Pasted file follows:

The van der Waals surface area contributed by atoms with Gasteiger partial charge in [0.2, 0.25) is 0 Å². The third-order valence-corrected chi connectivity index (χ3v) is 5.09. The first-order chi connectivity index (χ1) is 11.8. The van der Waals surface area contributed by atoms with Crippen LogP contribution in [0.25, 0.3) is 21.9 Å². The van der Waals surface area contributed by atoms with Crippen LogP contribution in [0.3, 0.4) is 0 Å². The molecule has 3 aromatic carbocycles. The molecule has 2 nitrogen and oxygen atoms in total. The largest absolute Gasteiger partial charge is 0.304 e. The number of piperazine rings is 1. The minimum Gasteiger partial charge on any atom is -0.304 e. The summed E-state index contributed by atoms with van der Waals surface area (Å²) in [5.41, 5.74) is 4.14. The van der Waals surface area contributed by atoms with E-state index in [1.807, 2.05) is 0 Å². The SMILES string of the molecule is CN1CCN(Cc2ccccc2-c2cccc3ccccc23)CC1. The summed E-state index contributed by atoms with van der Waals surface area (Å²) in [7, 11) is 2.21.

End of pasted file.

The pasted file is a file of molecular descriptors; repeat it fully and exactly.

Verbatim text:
The van der Waals surface area contributed by atoms with Gasteiger partial charge in [0.2, 0.25) is 0 Å². The third-order valence-corrected chi connectivity index (χ3v) is 5.09. The first-order chi connectivity index (χ1) is 11.8. The van der Waals surface area contributed by atoms with Crippen LogP contribution in [0.25, 0.3) is 21.9 Å². The van der Waals surface area contributed by atoms with Crippen LogP contribution in [0.3, 0.4) is 0 Å². The molecule has 3 aromatic carbocycles. The molecule has 2 nitrogen and oxygen atoms in total. The largest absolute Gasteiger partial charge is 0.304 e. The number of piperazine rings is 1. The minimum Gasteiger partial charge on any atom is -0.304 e. The summed E-state index contributed by atoms with van der Waals surface area (Å²) in [5.41, 5.74) is 4.14. The van der Waals surface area contributed by atoms with E-state index in [1.807, 2.05) is 0 Å². The SMILES string of the molecule is CN1CCN(Cc2ccccc2-c2cccc3ccccc23)CC1. The summed E-state index contributed by atoms with van der Waals surface area (Å²) in [7, 11) is 2.21.